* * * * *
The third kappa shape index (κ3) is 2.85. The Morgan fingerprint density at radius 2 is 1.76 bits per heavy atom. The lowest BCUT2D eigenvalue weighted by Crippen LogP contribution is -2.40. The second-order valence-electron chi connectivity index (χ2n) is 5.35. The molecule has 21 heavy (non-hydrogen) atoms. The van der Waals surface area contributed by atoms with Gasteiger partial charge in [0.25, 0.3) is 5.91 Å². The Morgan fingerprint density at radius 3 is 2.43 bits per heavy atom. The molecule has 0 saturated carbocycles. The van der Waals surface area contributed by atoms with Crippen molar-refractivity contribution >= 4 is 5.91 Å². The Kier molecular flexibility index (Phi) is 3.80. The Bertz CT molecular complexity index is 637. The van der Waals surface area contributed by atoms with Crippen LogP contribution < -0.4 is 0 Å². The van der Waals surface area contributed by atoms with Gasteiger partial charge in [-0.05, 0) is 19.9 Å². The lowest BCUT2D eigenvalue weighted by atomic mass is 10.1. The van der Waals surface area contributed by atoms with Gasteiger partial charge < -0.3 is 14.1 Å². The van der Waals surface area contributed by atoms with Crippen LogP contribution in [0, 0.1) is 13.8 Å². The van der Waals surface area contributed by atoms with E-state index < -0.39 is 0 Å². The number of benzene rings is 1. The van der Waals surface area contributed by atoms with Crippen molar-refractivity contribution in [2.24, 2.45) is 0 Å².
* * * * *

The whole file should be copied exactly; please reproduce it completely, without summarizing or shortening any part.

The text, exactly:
The third kappa shape index (κ3) is 2.85. The Morgan fingerprint density at radius 2 is 1.76 bits per heavy atom. The lowest BCUT2D eigenvalue weighted by Crippen LogP contribution is -2.40. The second-order valence-electron chi connectivity index (χ2n) is 5.35. The molecule has 21 heavy (non-hydrogen) atoms. The van der Waals surface area contributed by atoms with Gasteiger partial charge in [0.25, 0.3) is 5.91 Å². The Morgan fingerprint density at radius 3 is 2.43 bits per heavy atom. The molecule has 0 saturated carbocycles. The van der Waals surface area contributed by atoms with Crippen molar-refractivity contribution >= 4 is 5.91 Å². The Kier molecular flexibility index (Phi) is 3.80. The Bertz CT molecular complexity index is 637. The van der Waals surface area contributed by atoms with Crippen LogP contribution < -0.4 is 0 Å². The van der Waals surface area contributed by atoms with Gasteiger partial charge in [-0.05, 0) is 19.9 Å². The lowest BCUT2D eigenvalue weighted by atomic mass is 10.1. The van der Waals surface area contributed by atoms with Gasteiger partial charge < -0.3 is 14.1 Å². The van der Waals surface area contributed by atoms with Crippen LogP contribution in [0, 0.1) is 13.8 Å². The van der Waals surface area contributed by atoms with E-state index < -0.39 is 0 Å². The number of benzene rings is 1. The van der Waals surface area contributed by atoms with Crippen molar-refractivity contribution in [2.24, 2.45) is 0 Å².